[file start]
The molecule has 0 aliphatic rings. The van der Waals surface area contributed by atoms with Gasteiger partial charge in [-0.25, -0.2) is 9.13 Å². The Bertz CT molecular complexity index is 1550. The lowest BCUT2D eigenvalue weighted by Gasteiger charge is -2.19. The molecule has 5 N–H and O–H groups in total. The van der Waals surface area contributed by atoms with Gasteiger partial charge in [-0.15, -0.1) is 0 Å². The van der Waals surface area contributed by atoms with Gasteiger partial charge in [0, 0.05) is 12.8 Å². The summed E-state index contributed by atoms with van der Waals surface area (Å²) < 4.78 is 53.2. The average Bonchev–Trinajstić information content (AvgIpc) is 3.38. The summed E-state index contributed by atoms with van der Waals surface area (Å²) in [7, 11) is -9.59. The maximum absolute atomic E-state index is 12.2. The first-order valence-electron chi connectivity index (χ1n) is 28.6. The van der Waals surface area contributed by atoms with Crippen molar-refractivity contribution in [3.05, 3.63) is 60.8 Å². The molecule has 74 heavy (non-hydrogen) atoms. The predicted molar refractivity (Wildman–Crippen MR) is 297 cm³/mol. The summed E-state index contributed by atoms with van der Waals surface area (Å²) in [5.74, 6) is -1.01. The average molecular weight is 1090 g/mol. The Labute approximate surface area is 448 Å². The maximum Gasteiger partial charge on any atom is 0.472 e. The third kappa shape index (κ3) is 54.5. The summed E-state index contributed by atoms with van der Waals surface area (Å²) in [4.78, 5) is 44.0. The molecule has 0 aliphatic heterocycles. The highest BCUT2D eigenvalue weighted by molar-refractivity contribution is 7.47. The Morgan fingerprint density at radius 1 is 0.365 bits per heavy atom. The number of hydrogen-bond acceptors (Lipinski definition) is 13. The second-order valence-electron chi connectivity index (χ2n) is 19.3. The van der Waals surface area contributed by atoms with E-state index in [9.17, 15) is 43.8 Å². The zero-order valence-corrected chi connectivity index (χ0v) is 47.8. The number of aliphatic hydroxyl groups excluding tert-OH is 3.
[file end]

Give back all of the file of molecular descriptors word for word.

The molecule has 0 aliphatic rings. The van der Waals surface area contributed by atoms with Gasteiger partial charge in [-0.25, -0.2) is 9.13 Å². The Bertz CT molecular complexity index is 1550. The lowest BCUT2D eigenvalue weighted by Gasteiger charge is -2.19. The molecule has 5 N–H and O–H groups in total. The van der Waals surface area contributed by atoms with Gasteiger partial charge in [-0.15, -0.1) is 0 Å². The van der Waals surface area contributed by atoms with Gasteiger partial charge in [0, 0.05) is 12.8 Å². The summed E-state index contributed by atoms with van der Waals surface area (Å²) < 4.78 is 53.2. The average Bonchev–Trinajstić information content (AvgIpc) is 3.38. The summed E-state index contributed by atoms with van der Waals surface area (Å²) in [7, 11) is -9.59. The maximum absolute atomic E-state index is 12.2. The first-order valence-electron chi connectivity index (χ1n) is 28.6. The van der Waals surface area contributed by atoms with Crippen molar-refractivity contribution in [3.05, 3.63) is 60.8 Å². The molecule has 74 heavy (non-hydrogen) atoms. The predicted molar refractivity (Wildman–Crippen MR) is 297 cm³/mol. The summed E-state index contributed by atoms with van der Waals surface area (Å²) in [5.74, 6) is -1.01. The average molecular weight is 1090 g/mol. The Labute approximate surface area is 448 Å². The maximum Gasteiger partial charge on any atom is 0.472 e. The third kappa shape index (κ3) is 54.5. The summed E-state index contributed by atoms with van der Waals surface area (Å²) in [4.78, 5) is 44.0. The molecule has 0 aliphatic heterocycles. The highest BCUT2D eigenvalue weighted by molar-refractivity contribution is 7.47. The Morgan fingerprint density at radius 1 is 0.365 bits per heavy atom. The number of hydrogen-bond acceptors (Lipinski definition) is 13. The second-order valence-electron chi connectivity index (χ2n) is 19.3. The van der Waals surface area contributed by atoms with E-state index in [9.17, 15) is 43.8 Å². The zero-order valence-corrected chi connectivity index (χ0v) is 47.8. The number of aliphatic hydroxyl groups excluding tert-OH is 3.